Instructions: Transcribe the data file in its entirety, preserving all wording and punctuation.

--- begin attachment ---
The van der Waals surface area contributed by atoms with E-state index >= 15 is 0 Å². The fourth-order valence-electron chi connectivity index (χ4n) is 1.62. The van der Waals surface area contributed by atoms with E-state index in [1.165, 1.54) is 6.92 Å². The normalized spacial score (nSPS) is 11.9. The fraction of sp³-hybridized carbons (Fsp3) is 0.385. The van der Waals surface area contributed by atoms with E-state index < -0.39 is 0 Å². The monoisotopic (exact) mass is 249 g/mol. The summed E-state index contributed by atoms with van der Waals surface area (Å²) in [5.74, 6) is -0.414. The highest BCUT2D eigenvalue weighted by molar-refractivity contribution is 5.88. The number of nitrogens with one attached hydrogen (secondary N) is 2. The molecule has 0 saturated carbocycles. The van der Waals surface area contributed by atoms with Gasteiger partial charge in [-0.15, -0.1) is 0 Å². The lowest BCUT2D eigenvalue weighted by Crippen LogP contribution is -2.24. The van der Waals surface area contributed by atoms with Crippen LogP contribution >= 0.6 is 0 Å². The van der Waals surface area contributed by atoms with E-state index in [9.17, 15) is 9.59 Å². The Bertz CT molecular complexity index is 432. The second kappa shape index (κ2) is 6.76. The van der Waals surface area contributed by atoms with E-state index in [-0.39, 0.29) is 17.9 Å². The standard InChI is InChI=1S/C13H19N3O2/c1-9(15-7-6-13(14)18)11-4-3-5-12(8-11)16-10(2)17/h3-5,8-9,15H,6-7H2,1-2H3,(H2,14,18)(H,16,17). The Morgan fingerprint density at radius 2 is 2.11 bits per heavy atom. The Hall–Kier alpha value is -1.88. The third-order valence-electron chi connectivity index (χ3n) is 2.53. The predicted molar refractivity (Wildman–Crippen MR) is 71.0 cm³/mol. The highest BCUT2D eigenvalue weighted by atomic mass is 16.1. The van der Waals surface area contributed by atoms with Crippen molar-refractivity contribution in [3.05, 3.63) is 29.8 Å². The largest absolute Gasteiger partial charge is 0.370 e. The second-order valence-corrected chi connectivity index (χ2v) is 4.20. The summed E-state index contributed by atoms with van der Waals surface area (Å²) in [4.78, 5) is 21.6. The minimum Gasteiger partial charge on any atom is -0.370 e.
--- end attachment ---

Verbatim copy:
The van der Waals surface area contributed by atoms with E-state index >= 15 is 0 Å². The fourth-order valence-electron chi connectivity index (χ4n) is 1.62. The van der Waals surface area contributed by atoms with E-state index in [1.165, 1.54) is 6.92 Å². The normalized spacial score (nSPS) is 11.9. The fraction of sp³-hybridized carbons (Fsp3) is 0.385. The van der Waals surface area contributed by atoms with E-state index < -0.39 is 0 Å². The monoisotopic (exact) mass is 249 g/mol. The summed E-state index contributed by atoms with van der Waals surface area (Å²) in [5.74, 6) is -0.414. The highest BCUT2D eigenvalue weighted by molar-refractivity contribution is 5.88. The number of nitrogens with one attached hydrogen (secondary N) is 2. The molecule has 0 saturated carbocycles. The van der Waals surface area contributed by atoms with Gasteiger partial charge in [-0.15, -0.1) is 0 Å². The lowest BCUT2D eigenvalue weighted by Crippen LogP contribution is -2.24. The van der Waals surface area contributed by atoms with Crippen LogP contribution >= 0.6 is 0 Å². The van der Waals surface area contributed by atoms with E-state index in [9.17, 15) is 9.59 Å². The Bertz CT molecular complexity index is 432. The second kappa shape index (κ2) is 6.76. The van der Waals surface area contributed by atoms with E-state index in [-0.39, 0.29) is 17.9 Å². The standard InChI is InChI=1S/C13H19N3O2/c1-9(15-7-6-13(14)18)11-4-3-5-12(8-11)16-10(2)17/h3-5,8-9,15H,6-7H2,1-2H3,(H2,14,18)(H,16,17). The Morgan fingerprint density at radius 2 is 2.11 bits per heavy atom. The Hall–Kier alpha value is -1.88. The third-order valence-electron chi connectivity index (χ3n) is 2.53. The predicted molar refractivity (Wildman–Crippen MR) is 71.0 cm³/mol. The highest BCUT2D eigenvalue weighted by atomic mass is 16.1. The van der Waals surface area contributed by atoms with Crippen molar-refractivity contribution in [3.05, 3.63) is 29.8 Å². The largest absolute Gasteiger partial charge is 0.370 e. The second-order valence-corrected chi connectivity index (χ2v) is 4.20. The summed E-state index contributed by atoms with van der Waals surface area (Å²) in [4.78, 5) is 21.6. The minimum Gasteiger partial charge on any atom is -0.370 e.